Exciting news: I now have a ceiling!! My lovely drywall contractors have put up a ceiling in my bedroom, complete with knockdown texture. They'll be back in the morning to paint. You know what that means. Freshly painted ceiling needs freshly painted walls. So we'll be painting tomorrow afternoon, of course.

In the midst of that, we're ripping out the ruined carpet (nine days without power in the middle of August, courtesy of Hurricane Charley, destroyed it) and putting down parquet. That involves carpet knives, knee pads, saws, and cursing. It will be gorgeous when we're done, though. Better yet: I have a very, very good shot at sleeping in a real bed, not just a mattress on the floor, by this weekend. Woo hooo!!

Today I painted DD's room. Pink, natch (she's five). I grit my teeth when I bought the color (protesting gender expectations, yada yada), but it looks pretty in there. Now DS wants his planets and aliens. Must strip wallpaper first...

How the hell do those people on TV get things done so quickly?

Monday, March 21, 2005


Florida's in the news again. Again, the news isn't good. You'd have to be living in a cave not to have heard about the Terri Schiavo case.

I'm sorry for Terri Schiavo. I'm sorry her life was cut short. I'm sorry her husband Michael had to cope with losing his wife so early in their marriage. I'm sorry her parents lost their daughter. Mostly, I'm sorry that so many people are on the sidelines salivating over what Terri can do for their cause.

All protests to the contrary, Terri Schiavo is a political pawn. Her entire existence now has been robbed of dignity. I'm cynical enough to believe those folks on the sidelines who are grandstanding for Terri's feeding tube to be restored, the ones belonging to Political Action Committees, the ones who issued a subpoena for Terri Schiavo to appear in court (Hello?? She's been comatose for over a decade??), the ones who've fought hard enough to provoke Congress into debating a special law on Palm Sunday, nonetheless, are thinking much less about Terri Schiavo than they are about the legal precedents such laws will establish for their other, far more important causes. Either that, or how they'll look to certain groups of voters in the next election cycle.

That, my friends, is criminal.

I don't know about you, but I don't know anyone who'd say to someone they love, "Even if my brain has ceased functioning, even if I can't hold you or talk to you or see or hear you, even if I can't laugh or go to church or pet my dog or make love or enjoy a sunset, make sure you keep me connected to a feeding tube for however long it takes until my body finally gives out." I know I couldn't say that. I love my husband and kids, my parents and siblings, too much to have them suffer, even if I'm not.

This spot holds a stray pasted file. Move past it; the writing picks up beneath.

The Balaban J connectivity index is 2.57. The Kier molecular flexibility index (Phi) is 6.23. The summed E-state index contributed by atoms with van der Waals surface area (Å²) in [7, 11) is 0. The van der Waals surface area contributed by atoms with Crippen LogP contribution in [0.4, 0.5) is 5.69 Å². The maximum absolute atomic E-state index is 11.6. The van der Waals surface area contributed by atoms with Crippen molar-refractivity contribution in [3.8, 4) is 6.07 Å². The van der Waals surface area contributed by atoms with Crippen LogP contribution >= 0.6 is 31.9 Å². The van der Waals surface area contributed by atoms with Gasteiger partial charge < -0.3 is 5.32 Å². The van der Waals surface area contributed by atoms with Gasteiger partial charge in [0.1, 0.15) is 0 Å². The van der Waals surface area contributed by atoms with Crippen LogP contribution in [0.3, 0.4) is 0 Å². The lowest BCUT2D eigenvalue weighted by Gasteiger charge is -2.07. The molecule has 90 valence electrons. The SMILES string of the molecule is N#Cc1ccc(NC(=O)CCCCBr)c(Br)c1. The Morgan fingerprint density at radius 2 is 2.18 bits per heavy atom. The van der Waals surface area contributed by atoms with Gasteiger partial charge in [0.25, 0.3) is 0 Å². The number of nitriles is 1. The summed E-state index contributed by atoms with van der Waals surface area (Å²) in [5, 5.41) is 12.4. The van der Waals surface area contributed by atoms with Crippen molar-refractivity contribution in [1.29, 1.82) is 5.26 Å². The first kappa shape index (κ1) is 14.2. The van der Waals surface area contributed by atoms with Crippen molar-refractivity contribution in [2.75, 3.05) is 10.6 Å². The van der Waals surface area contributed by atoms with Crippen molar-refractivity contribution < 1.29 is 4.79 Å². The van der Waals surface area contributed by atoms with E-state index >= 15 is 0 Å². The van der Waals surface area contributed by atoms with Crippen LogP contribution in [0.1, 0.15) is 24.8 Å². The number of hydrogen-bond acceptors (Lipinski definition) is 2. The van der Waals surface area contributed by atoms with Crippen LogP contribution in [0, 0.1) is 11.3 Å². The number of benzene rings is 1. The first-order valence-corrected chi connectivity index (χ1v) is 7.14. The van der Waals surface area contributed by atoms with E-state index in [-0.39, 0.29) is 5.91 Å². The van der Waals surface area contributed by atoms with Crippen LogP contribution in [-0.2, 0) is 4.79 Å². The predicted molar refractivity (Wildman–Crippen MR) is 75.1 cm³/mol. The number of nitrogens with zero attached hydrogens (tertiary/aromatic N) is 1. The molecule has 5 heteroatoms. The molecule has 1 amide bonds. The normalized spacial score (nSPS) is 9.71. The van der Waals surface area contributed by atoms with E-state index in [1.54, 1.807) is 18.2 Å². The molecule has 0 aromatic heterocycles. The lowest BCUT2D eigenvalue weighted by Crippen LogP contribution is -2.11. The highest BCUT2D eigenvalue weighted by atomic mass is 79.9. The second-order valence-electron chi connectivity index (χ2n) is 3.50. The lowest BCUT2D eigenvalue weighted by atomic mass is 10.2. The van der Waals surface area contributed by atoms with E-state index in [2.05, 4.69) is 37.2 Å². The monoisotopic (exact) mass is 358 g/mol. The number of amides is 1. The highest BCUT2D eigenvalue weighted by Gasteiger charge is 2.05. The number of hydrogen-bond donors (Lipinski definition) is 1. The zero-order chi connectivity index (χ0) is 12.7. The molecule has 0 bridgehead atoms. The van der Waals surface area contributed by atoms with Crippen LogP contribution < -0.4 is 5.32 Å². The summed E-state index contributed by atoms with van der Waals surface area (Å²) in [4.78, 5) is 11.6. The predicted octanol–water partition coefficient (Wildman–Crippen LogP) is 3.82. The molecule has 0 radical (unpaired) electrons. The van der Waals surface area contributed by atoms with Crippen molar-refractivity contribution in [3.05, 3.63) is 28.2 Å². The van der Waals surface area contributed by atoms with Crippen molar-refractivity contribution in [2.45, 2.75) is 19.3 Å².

Friday, March 18, 2005

The Bed List/The Dinner List

It's musical Friday!


I don't normally go for blonds. I had a bad experience with a blond back in my early 20s: cute, toothy, completely self-absorbed. Baaaaaad mojo. But I'd be willing to make an exception to my date-dark-men rule for Keith Urban. This guy is gorgeous (as you can see). He's also an incredibly talented guitarist. Check out the video for "You're My Better Half" here. I haven't seen hands that fast since that one boy back in the ninth gr...ahem. Anyhoo--watch Keith play guitar and ask yourself what that combination of finger speed and touch might do to your libido, and you'll see what I mean. Plus, he's Australian, so he's as yummy to listen to as he is to look at. Keith Urban. In this case, blonds might be more fun.


What can I say about the Chief Parrot? I adore this man. I have been a devoted Parrothead since high school (an increasingly long time). Back in my younger days, I drove to Miami to go to a Buffett concert, then hightailed it back to O-Town to attend the closing Buffett concert the very next night. How's that for a Parrothead-in-training? Since then, I've seen Buffett live at least five times. He always puts on a great show, where you're guaranteed to have fun even if the dork behind you spills beer down your Hawaiian shirt. Buffett's a fascinating man, a singer, songwriter, sailor, and writer. He's lived all over the Southeast and sailed all over the Caribbean. He's a devoted adopted son of Florida (we'll forgive the fact that he was born in Biloxi on Christmas Day rather than here in the Sunshine State, partially because he's a cofounder of the Save the Manatee Club). He's friends with Carl Hiaasen, another of my favorite Floridians. He's mayor of a very strange city, Margaritaville (perhaps you've been there). He lives a big life. I can even tell you the menu for our dinner: margaritas (of course), followed by Cheeseburgers in Paradise. Preferably on St. Barts.